What Mortgage Should They Look For?

By Edith Lank

August 19, 2018 5 min read

Edith: We are planning to buy our first home. Between us we have good income and pretty good credit, but not all that much cash for a down payment. Also, we are not married. Does that make a difference? What kind of mortgage should we be looking for? — P. I.

Answer: Mortgages insured by the Federal Housing Administration, also known as FHA loans, are often used by first-time-buyers. The credit score requirement may be slightly lower than that of other mortgages. They usually involve at least a 3.5 percent down payment, and you'll pay a monthly insurance premium to protect the lender in case you were to get into trouble. (Someday, when you think you have at least 20 percent equity in the house, you could contact your lender about dropping that insurance.)

The fact that you're not married won't make any difference with an FHA loan. And if you're short of cash, some of your closing costs — expenses to place the loan — could be added to the amount you borrow.

If you want to buy a house that needs extensive repairs, you might look into a special FHA program that allows you to borrow additional money at the same time to make prompt improvements.

If one of you is a veteran, Veterans Affairs-guaranteed mortgages are available with no down payment. Nor is there any monthly charge for the guarantee. But if the buyers are not married, the veteran must prove he or she has enough income to carry the whole debt if need be.

Both FHA and VA lenders will allow the seller to pay part of the closing costs, and most sellers know they may be asked to do so. Both involve inspections that can sometimes end up requiring the seller to make repairs before the loan is granted.

You may want to start by contacting your own bank to see what loans it handles.

In some areas, buyer-friendly mortgages are available directly from the U.S. Department of Agriculture. They're intended for lower- to-middle-income borrowers who are buying in rural areas, including some suburbs. They require no down payment; mortgage insurance premiums are lower than that of FHA loans; and the entire purchase price can be financed.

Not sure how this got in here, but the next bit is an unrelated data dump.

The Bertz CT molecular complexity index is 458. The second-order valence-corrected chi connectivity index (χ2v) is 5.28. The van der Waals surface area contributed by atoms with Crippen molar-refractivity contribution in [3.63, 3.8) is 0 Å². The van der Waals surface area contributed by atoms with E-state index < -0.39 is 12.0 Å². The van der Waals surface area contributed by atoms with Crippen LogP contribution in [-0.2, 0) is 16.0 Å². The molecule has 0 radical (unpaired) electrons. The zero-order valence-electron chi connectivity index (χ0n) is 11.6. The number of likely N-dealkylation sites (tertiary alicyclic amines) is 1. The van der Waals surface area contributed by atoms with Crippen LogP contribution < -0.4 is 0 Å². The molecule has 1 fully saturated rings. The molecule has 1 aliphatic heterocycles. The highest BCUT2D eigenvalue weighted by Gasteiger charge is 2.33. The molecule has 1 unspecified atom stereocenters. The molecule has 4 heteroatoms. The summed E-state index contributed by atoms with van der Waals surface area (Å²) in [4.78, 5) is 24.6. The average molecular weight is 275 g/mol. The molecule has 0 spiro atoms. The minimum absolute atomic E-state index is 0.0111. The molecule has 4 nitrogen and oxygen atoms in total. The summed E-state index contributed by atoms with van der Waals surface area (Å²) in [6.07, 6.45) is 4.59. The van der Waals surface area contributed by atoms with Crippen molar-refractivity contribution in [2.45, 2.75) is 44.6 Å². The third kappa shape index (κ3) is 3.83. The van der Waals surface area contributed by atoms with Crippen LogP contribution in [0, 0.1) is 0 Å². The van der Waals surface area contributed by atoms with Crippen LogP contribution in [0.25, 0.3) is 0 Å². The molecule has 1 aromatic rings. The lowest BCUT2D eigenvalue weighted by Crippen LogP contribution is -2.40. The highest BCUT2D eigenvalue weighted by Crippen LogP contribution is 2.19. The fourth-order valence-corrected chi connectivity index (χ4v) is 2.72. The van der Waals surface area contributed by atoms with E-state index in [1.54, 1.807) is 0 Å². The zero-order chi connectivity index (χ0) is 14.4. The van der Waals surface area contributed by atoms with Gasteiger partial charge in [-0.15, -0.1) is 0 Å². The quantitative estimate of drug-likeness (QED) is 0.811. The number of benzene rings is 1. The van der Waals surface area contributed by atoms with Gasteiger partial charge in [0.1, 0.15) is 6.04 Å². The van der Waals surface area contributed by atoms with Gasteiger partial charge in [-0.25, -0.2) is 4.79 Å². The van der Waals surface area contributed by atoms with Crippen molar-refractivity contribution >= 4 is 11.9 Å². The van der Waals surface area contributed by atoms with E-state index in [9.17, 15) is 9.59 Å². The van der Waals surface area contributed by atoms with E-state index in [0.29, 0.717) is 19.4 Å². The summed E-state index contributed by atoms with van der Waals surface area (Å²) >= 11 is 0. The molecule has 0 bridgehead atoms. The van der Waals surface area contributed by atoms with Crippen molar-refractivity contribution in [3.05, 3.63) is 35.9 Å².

Then there's the possibility of a purchase-money mortgage, a mortgage some sellers offer to buyers to finance the deal themselves. If they are willing to wait and collect their money month by month, you may see that mentioned in the listing information. One alert: You wouldn't have the protection of an FHA or VA inspection, so you might make your written purchase offer "subject to a satisfactory report" by a home inspector you hire.

Inspecting New Construction

Ms. Lank: I am in the process of buying a new home for around $600,000. My real estate agent is suggesting I hire a private inspector to inspect the home during the three phases of construction at an estimated cost of $1,000 to $2,000. Is it a good idea to spend this additional money? — askedith.com

Answer: By all means, yes. Hire an inspector to keep an eye on the construction on your behalf. That's a very small additional investment, and in return you'll have an expert who is legally bound to putting your interests first.

Readers Offer Their Home

Dear Edith: We may have a solution for your readers who were looking to downsize and couldn't find something new in a development with a variety of home sizes. We did it a few years ago to a three-bedroom, two-bathroom ranch home in a multigenerational newer development.

Now we are hoping to relocate to Virginia to be closer to our first great grandchild. Our house might work for your reader. Please feel free to give the reader our email address. — A. and A. G.

Answer: Thanks for thinking of those folks. Nice to hear you found the kind of neighborhood they are looking for, but there are at least three problems here.

First off, a version of the column is syndicated across the country, and those folks don't live in your area. Second, I never put readers in touch with one another — too much responsibility. And lastly — this one is my problem — my first great-grandchild is hundreds of miles away and I won't be relocating.

Becoming an Angel

Dear Edith: I am 60 years old. My two children are beneficiaries. When I become an angel, will they have trouble selling this property with my name on the deed? — M. L. C.

Answer: No problem, Angel. There's nothing to worry about.

Contact Edith Lank at www.askedith.com, at [email protected] or at 240 Hemingway Drive, Rochester NY 14620.

Photo credit: at Pixabay

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